New turntables for every budget.
According to The Recording Industry Association of America (RIAA), vinyl sales hit a 30-year high in 2018. Compared to other physical formats, vinyl made up over a third of all sales.
As a result, turntable manufacturers stepped up their efforts to introduce affordable “plug and play” decks to appeal to new demographics and make getting into vinyl more accessible than ever in 2019.
The increasing popularity of multi-room home audio systems has also informed an influx of turntables with wireless capabilities. While it’s safe to say that the wireless turntable is here to stay, those sceptical of its relative charms need look only to brands like Pro-Ject, Yamaha, and Cambridge Audio, all of whom released high-quality turntables with streaming integration this year.
Perhaps the biggest news of the year though came at the very beginning, with Panasonic introducing the Technics SL-1200 MK7, the most affordable of its recent upgrades to the iconic deck, and one aimed squarely at the DJ market.
From the casual listener to the avid record collector there has never been a better time to buy a new turntable, as an increasingly competitive market pushes the quality of new decks up.
Given that there are now more options than ever, we’ve narrowed our selection down to only include those turntables released in 2019. We’ve also divided them into three price brackets, ranging from entry-level decks to high-end audiophile investments, to help you assess what turntable will work best for your home setup.
Catch up on VF’s end of year round-ups:
The increasing popularity of vinyl has led to a resurgence of “affordable” turntables. This can be a dangerous territory, and the market is plagued with cheap, all-in-one decks that can damage records. In this section, we look at three new turntables that balance value and quality for under £300.
Pros: Fully automatic, easy to use, removable RCA and power cables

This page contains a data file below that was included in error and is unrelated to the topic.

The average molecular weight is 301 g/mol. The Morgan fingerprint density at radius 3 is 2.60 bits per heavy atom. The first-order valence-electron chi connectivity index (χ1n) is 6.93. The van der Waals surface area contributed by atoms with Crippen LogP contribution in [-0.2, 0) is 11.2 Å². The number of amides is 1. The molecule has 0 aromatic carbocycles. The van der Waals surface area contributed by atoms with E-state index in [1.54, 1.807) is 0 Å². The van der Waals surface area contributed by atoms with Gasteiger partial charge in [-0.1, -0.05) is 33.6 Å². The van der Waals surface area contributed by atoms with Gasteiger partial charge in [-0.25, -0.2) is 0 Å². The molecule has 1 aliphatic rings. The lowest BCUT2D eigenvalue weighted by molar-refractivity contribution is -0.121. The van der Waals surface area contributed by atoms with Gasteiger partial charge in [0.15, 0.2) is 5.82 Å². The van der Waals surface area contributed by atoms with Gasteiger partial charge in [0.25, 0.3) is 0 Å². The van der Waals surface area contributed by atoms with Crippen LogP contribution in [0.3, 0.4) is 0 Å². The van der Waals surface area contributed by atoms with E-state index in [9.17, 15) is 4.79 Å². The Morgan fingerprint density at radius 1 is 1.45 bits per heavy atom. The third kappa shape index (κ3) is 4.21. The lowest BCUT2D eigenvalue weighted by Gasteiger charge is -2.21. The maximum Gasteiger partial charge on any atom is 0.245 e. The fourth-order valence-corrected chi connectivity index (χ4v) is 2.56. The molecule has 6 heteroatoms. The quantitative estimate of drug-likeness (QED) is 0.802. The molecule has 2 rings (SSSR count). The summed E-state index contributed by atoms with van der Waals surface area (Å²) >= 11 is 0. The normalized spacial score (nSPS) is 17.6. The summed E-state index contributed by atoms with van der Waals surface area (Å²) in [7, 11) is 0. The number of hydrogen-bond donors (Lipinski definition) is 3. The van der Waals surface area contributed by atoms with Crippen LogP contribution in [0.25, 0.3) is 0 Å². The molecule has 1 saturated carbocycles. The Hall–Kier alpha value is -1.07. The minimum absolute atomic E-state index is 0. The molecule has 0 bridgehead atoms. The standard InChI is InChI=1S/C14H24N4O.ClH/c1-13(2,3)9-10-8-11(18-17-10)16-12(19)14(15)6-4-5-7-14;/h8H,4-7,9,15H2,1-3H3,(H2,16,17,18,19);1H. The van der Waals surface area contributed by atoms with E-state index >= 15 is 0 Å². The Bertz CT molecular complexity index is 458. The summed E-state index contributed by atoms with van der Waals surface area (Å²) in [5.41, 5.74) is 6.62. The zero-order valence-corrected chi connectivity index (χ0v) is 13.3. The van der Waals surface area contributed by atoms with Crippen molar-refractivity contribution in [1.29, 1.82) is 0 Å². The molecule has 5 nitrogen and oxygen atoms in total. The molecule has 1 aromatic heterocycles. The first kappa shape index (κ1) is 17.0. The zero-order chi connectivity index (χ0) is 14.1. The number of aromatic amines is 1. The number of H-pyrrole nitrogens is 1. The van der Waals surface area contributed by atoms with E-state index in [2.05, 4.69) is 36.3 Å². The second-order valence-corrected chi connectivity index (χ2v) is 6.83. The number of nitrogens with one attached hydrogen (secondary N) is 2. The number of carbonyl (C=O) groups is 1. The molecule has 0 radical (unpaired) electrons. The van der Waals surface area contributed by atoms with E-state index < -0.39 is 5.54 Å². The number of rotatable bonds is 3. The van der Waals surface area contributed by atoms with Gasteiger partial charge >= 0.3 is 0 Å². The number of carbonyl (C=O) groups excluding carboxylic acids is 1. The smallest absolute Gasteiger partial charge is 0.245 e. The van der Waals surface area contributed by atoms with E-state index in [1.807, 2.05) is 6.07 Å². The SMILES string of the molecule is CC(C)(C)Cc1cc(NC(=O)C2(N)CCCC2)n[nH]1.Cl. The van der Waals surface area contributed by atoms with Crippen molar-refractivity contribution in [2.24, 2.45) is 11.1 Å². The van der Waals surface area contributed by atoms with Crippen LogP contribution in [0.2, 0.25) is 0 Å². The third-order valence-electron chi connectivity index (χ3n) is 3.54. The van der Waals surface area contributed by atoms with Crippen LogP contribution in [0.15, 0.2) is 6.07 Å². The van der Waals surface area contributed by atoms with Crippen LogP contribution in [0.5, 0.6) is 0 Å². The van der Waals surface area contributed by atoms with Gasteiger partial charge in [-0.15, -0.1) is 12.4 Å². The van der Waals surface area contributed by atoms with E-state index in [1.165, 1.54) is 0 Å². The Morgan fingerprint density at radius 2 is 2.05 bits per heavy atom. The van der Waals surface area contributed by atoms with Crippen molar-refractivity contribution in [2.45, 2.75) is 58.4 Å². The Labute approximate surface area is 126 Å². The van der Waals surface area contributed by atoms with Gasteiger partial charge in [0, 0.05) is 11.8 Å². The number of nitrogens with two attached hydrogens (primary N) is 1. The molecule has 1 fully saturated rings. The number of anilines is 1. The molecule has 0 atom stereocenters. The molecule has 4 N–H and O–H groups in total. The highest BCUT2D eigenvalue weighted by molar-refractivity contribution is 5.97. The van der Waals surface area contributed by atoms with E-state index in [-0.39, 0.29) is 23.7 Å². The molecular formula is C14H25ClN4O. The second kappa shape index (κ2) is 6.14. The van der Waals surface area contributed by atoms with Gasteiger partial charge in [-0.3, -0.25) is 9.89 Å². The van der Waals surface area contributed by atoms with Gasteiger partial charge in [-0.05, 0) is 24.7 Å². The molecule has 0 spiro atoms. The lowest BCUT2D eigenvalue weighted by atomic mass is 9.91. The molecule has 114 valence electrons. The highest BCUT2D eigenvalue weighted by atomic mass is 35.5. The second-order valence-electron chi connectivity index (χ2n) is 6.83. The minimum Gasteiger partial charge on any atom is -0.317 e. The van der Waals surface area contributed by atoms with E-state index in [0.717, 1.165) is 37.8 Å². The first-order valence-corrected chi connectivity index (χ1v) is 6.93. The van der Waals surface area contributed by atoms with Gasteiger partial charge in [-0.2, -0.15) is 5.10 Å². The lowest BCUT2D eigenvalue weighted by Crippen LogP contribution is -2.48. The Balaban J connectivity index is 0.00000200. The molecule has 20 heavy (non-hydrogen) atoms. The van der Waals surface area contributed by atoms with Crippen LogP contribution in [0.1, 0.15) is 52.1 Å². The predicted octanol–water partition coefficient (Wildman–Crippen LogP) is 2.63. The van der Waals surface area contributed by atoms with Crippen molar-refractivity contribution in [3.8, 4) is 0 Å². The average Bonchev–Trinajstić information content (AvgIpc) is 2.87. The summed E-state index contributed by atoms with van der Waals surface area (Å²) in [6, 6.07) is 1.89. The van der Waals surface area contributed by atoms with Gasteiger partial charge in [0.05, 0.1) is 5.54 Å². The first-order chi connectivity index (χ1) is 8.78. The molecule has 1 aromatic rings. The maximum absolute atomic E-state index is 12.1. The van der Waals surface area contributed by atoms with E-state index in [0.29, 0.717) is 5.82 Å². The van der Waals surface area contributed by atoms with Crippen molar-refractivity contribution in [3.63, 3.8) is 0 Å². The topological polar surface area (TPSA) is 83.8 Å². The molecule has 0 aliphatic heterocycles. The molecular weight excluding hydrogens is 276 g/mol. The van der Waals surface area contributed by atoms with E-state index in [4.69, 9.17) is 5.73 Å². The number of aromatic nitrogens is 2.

Cons: Non-upgradable cartridge, tonearm lacks a proper counterweight
Verdict: An entry-level alternative to the dreaded suitcase turntable for those wanting an introduction into the world of vinyl.
As a first substantial upgrade to the reliable AT-LP60, the AT-LP60x offers various improvements on its predecessor. With removable audio cables, an external power adapter and an upgraded tonearm that results in less skipping, this model is even more of a steal. Its fully automatic functionality (start, stop, and auto-return) also makes it extremely user-friendly. A great choice for kids new to vinyl, with variants on the AT-LP60x also offering USB or headphone connectivity.
Pros: Plug-and-play, Bluetooth connectivity
Cons: Non-upgradeable cartridge
Verdict: The PS-LX310BT is a great beginner turntable that offers Bluetooth and good sound at an affordable price.
With a slick, modern design, Sony’s two-speed belt-driven PS-LX310BT is an attractive turntable. At £230, it offers a fully automatic plug-and-play system that can be paired with up to eight different Bluetooth speakers or headphones. It also features an audio gain switch that allows you to fine-tune your levels, which is a rare feature for turntables at this price point. Optimal for those looking for a Bluetooth connectivity on a turntable that looks and sounds good.
Pros: Built in pre-amp, glass platter, button-control speed change, counterweight
Cons: Cartridge can be a challenge to upgrade for beginners
Verdict: The T1 is a beginner turntable with an emphasis on sound quality, highly recommend as a first turntable.
Pro-Ject’s T1 is a two-speed, belt-driven turntable that puts high-fidelity first. At £289, the T1 has various features which elevate it above its competitors at this price, notably the glass platter, which helps reduce vibration and improve the quality of playback. The pre-mounted Ortofon OM5e cartridge emphasises the highs and mids of a record, resulting in a clean, warm sound. This turntable is aimed at those looking for an entry-level turntable where sound quality is the priority.
Moving into the mid-range sector, you’ll find yourself considering the more nuanced aspects of a turntable. Prices here reflect a higher quality build and improved performance, with a variety of additional features, like built-in pre-amps, or streaming capabilities. As such, at this price point, it’s all about deciding what works best for you. Prices range from £300-£800.
Pros: Direct-drive, high-torque, detachable power and RCA cables
Cons: The AT-XP3 DJ cartridge tracks heavily and is not the best for home-listening
Verdict: One of the better starter DJ turntables to have a high-torque motor and come with a DJ cartridge.